Race-based hair discrimination is one step closer to getting banned nationwide.
Advertisement
Woman in plaid suit with natural texture hair
Credit: Photo by Edward Berthelot/Getty Images

Today, the U.S. House passed the CROWN Act, bringing race-based hair discrimination one step closer to being banned from coast to coast. According to ABC News, the Democratic-led House voted 235-189 to pass the bill (H.R. 2116), which stands for "Creating a Respectful and Open World for Natural Hair." The bill protects individuals with natural and protective hairstyles, such as locs, cornrows, twists, braids, Bantu knots, and Afros, from discrimination. 

"Natural Black hair is often deemed 'unprofessional' simply because it does not conform to White beauty standards," Democratic Rep. Bonnie Watson Coleman of New Jersey said in a statement. "Discrimination against Black hair is discrimination against Black people."

Previously, California and Massachusets had worked to get the CROWN Act through their respective legislative bodies. California was successful in 2019 and the Massachusetts state House passed it as well. Now, it's moving through the state Senate. More than 13 states join California and Massachusetts in outlawing discrimination based on hair.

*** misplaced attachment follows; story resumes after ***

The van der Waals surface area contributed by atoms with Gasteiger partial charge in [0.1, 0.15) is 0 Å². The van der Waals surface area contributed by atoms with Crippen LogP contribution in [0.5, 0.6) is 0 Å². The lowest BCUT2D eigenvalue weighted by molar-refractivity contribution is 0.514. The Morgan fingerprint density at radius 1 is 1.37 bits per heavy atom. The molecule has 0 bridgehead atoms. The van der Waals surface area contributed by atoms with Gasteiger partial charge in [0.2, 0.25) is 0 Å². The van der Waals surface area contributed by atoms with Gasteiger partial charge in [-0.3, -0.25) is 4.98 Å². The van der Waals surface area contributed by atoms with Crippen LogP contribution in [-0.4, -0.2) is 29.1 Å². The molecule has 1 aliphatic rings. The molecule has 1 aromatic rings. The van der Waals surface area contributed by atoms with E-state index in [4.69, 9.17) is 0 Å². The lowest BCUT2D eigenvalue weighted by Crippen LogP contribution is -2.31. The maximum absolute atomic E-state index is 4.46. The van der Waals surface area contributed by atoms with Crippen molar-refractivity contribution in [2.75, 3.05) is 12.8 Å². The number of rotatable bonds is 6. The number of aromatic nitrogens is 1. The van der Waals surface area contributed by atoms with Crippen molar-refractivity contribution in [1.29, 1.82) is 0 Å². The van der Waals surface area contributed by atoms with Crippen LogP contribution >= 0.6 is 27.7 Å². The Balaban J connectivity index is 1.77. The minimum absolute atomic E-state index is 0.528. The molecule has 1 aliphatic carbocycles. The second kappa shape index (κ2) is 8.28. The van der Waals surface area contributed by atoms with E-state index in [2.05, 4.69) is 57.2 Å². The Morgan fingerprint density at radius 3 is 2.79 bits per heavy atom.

Democratic Sen. Cory Booker of New Jersey sponsored the bill for the U.S. Senate. The Biden administration added that it "strongly supports" the CROWN Act. Last month, the bill did not pass when Democrats attempted to fast-track it with only 15 Republicans supporting.

"As a Black woman who loves my braids, I know what it's like to feel isolated because of how I wear my hair," Democratic Rep. Cori Bush of Missouri said before Friday's vote. "This is the last time we say no more to Black people being demeaned and discriminated against for the same hairstyles that corporations profit from. No more to Black people being made to feel like we have cut our locs just to get a job. This is the last time we say no more to Black people being made to feel like we have to straighten our hair to be deemed professional."

Opponents of the bill say that there is already protection in place for people with natural hair, such as the 1964 Civil Rights Act, and insisted that Democrats focus on subjects like inflation and gas prices.

"Fourteen months of chaos and we're doing a bill on hair," Republican Rep. Jim Jordan of Ohio said. "I hope we can actually focus on the things that matter to the American people."

Democrats noted that courts have "misinterpreted the law by narrowly interpreting the meaning of race" in the past and that discrimination continues.